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Jun 19, 2019 - 7:06:46 AM
265 posts since 9/25/2006

I've been a hobbyist woodworker for a few years now and this spring I decided to try my hand at building a banjo. I started by building a mini-banjo with an 8" pot. (photos attached)

Now I'm in the middle of building a full size banjo. I bought a Gold Tone MC-150R kit and have been re-making all the wooden parts and using the hardware from the kit (except the tuners, I've swapped those out for better quality tuners).

The reason I went with the kit is because it was the cheapest way to get all the hardware I needed. I had tried buying all the hardware from Stew Mac, but it quickly got pretty expensive. I wasn't even done adding everything to the cart and it was already over $500.

So my question is, where do you guys get your hardware? Is there a place besides Stew Mac that has all the hooks, nuts, flanges, hoops, tone rings, etc that are decent quality but at a reasonable price?

Or does it just take $750 or more to buy the hardware for a decent home built banjo?

What's the average cost you spend on hardware for a banjo you are building?


Thanks in advance!

ryan


Jun 19, 2019 - 7:13:59 AM
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GStump

USA

258 posts since 9/12/2006

you can try FQMS, greg boyd house of fine instruments, ebay, prucha instruments, here, (the banjohangout) there are many sources for parts. in case you aren't aware, FQMS is first quality music supply in KY.
good luck!! also, I might as well throw it out there - i have many many parts.

Jun 19, 2019 - 7:43:55 AM
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296 posts since 3/26/2009

What building I do is always just hobby cobbling around, but I don't have $700 to spend on parts. But, I have no expectation of ending up with a high end banjo that I could turn a profit on. I'm just having fun.

I rely on used parts when I can find them. I've had good luck with Elderly for heads and strings. Amazon and EBay... I just shop around. The cheapo planetary tuners are hit or miss trash. Guitar style tuners are less expensive. The extremely cheap ones are bad, the Golden Gate branded stuff is ok for the price.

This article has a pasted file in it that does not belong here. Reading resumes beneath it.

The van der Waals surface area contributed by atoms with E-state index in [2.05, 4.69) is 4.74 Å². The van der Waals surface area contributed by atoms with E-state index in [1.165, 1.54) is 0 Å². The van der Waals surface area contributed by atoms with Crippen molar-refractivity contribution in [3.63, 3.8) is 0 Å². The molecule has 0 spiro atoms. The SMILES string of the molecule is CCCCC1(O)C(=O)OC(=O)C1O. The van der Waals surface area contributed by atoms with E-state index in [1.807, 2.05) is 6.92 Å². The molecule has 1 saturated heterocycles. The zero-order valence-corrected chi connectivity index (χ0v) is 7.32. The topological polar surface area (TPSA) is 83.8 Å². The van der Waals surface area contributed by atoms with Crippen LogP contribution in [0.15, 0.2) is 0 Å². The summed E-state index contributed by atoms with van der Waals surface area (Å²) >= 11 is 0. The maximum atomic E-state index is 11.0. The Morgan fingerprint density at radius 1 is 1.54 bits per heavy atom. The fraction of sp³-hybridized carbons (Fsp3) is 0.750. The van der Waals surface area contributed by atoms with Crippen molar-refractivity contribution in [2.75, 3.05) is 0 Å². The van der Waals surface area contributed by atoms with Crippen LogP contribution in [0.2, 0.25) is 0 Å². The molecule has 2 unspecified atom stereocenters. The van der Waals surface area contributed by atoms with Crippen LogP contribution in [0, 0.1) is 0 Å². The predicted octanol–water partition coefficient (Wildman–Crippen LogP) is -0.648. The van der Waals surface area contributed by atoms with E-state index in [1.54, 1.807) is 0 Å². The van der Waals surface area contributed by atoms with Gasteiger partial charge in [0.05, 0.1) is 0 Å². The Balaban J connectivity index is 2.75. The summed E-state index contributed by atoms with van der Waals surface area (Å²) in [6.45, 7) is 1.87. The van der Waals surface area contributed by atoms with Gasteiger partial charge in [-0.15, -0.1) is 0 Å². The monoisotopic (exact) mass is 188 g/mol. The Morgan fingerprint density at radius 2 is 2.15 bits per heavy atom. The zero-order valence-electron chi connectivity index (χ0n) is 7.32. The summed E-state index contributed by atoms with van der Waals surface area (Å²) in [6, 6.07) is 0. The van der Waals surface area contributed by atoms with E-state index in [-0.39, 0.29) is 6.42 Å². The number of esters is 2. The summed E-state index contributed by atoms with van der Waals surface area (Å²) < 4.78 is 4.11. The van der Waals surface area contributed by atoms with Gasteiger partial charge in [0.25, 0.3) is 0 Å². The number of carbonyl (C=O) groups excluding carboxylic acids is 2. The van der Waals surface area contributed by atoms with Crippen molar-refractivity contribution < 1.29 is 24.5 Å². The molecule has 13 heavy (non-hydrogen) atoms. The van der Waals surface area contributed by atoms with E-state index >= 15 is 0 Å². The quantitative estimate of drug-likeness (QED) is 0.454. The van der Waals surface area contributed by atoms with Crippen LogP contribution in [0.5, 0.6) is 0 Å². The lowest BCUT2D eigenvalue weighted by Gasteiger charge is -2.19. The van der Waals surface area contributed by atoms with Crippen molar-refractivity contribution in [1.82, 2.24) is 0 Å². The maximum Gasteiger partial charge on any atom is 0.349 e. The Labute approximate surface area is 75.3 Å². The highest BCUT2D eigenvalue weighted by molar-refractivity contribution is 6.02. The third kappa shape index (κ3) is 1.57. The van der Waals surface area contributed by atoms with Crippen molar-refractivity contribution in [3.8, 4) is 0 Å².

I like to build what parts I can, but I'm fortunate to have access to a full machine shop.

 

My main player right now I have about $60 wrapped up in parts. I had a banjo building bug and no budget. I've been playing it for about a year with no real issues.  The head is adjustable, wood tone ring and tension hoop, guitar tuners and tunneled 5th.  

Most of the odd design "features" were to cut cost. 

 

 





 

Jun 19, 2019 - 7:48:15 AM
Players Union Member

Helix1

USA

328 posts since 4/17/2019

I sent a private message. Call Gold Tone and get acquainted, they have returns and blems,

If Gstump has parts, find out what he has.

Edited by - Helix1 on 06/19/2019 07:51:36

Jun 19, 2019 - 8:37:21 AM
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3516 posts since 5/12/2010

Quality hardware is not cheap.

I source most of my parts from Balsam Banjo Works. I usually make my own tone rings, but the parts I do buy from them are very good quality.

The first banjo I owned that wasn't a "Franken banjo" was one I built from a Gold Tone kit. They will modify the kit to what you want, and the one I ordered was an open back with a WL tone ring. It was largely completed before I got it, all the holes were drilled in the rim, and all I had to do was tap in the frets which were cut to length and numbered, dress the frets, and finish the wood. It was a really good banjo for the money I had in it. I played it for a few years then sold it for more than I had spent on it.

If you aren't going to use the neck and rim from that kit I might be interested if you decide to sell them. I am often asked to put together a lower priced banjo for students who cannot afford much.

BTW - I see you are in Knoxville, so not too far from where I live. Be glad to help if you run into any trouble with your build.

Edited by - OldPappy on 06/19/2019 08:42:03

Jun 19, 2019 - 9:03:39 AM
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128 posts since 4/11/2019

I guess I'm doing it wrong.

I thought the whole idea was to put a bunch of money into a project, then dump it for as little as possible.

Jun 19, 2019 - 9:05:37 AM

69687 posts since 5/9/2007

BanjoTeacher.com has RK pot assemblies ring,rim and flange for $300.
Same as in the 75 and 76 banjos.

Jun 19, 2019 - 9:14:33 AM
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Players Union Member

rudy

USA

14257 posts since 3/27/2004

Hi Ryan,
Balsam supplies good American made hardware. You can also check the hardware from Rickard Banjos and Brooks Masten (Brooks Banjos) has also stepped up his offerings in the parts section of his website.

Me personally? I much prefer to make my own tension bands, tone rings, and shoes from solid brass. The shoes are stronger than the cast pot metal ones supplied from many other sources.

I have done entire topics on making hardware, sometimes posting them as pdfs so they can be easily downloaded and printed.

You trade your labor for a lower price, but that's part of the deal with building. Another reason I prefer to make my hardware is the instrument becomes much less of a "kit" where someone else makes the parts and more of a custom build where you determine what your finished instrument is going to be. Too many of the banjos assembled from cheap import parts end up looking like a cheap import banjo.

Dare to be different!

Jun 19, 2019 - 10:41:11 AM